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Johnson v. United States

United States District Court, S.D. Georgia, Savannah Division

April 4, 2018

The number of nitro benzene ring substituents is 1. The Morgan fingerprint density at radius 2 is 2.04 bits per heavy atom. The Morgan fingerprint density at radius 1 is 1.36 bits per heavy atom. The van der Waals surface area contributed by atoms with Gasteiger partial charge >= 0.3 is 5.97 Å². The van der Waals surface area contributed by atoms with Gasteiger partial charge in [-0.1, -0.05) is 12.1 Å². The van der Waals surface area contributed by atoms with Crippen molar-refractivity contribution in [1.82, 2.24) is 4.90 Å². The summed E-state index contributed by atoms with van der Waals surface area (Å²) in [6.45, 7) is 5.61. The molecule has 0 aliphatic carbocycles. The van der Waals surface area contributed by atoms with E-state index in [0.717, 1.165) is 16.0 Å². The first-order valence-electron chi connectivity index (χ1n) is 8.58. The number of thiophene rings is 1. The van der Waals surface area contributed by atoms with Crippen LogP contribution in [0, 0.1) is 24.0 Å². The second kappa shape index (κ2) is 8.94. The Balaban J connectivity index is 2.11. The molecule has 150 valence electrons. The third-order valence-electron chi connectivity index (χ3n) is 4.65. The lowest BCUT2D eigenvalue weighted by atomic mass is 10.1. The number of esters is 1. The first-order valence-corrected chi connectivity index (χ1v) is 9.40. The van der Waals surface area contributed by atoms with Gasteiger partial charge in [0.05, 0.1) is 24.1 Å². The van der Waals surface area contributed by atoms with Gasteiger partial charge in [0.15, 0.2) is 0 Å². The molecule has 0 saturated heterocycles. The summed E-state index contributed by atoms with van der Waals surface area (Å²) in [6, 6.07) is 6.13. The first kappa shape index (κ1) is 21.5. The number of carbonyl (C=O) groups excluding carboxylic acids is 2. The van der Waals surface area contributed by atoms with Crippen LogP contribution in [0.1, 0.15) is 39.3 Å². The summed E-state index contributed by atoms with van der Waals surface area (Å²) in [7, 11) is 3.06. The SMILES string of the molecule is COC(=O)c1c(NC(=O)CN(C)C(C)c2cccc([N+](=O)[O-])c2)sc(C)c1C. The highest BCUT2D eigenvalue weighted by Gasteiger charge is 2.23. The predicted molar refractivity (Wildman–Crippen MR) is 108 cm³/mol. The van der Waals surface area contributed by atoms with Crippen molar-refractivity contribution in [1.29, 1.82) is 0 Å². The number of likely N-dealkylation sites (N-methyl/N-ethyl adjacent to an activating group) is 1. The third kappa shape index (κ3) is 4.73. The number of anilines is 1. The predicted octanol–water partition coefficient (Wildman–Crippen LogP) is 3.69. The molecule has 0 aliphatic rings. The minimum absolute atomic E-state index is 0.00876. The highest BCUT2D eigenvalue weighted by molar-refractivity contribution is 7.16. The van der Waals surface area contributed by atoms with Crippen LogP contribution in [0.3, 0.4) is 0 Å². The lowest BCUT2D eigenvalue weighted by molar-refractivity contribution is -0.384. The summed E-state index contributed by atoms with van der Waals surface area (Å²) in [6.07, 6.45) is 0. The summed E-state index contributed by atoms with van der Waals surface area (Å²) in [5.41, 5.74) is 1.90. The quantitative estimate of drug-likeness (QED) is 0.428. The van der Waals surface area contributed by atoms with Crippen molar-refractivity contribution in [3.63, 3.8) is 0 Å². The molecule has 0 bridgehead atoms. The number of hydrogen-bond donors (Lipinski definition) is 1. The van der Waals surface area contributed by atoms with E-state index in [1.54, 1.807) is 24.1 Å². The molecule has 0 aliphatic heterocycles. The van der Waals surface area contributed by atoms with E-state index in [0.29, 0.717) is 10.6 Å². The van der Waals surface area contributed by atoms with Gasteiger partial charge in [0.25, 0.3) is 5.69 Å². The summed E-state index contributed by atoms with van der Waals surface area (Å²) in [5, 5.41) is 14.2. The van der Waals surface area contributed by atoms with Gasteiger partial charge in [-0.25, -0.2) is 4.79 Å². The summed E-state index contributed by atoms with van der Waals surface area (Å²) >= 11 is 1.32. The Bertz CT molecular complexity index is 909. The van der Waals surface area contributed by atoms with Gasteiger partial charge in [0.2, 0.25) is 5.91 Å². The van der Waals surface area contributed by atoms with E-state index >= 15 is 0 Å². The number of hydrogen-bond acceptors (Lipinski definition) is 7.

Movant Dexter Johnson objects to the Court's Report and Recommendation that his motion to vacate his sentence be denied. Doc. 45.[1] Johnson objects that counsel failed to raise objections to the Presentence Investigative Report (PSR), an omission constituting per se ineffective assistance of counsel. Id. at 4. But counsel did lodge objections to the PSR, which were resolved before sentencing (see PSR Addendum), and argued at sentencing that the PSR unfairly added three points for a 2000 controlled substance conviction that should be discounted. Doc. 38 at 3, 4-5. His failure to now specify which additional objections counsel failed to make only underscores the inadequacy of his pleading.[2] See doc. 45 at 1-6 (conclusorily arguing that counsel was deficient for failing to make unnamed and undescribed objections to the PSR prior to sentencing, leading to an unidentified error in his sentencing calculation). He also contends counsel was per se ineffective for failing to file any pretrial motions, but does not even hint at what motions should have been filed or their basis. Id. at 8; cf. doc. 20 at 4-5 (affirming that he is pleading guilty because "he is, in fact, guilty of this offense" and agreeing to the factual accuracy of the Government's charge against him, possession of a firearm as felon).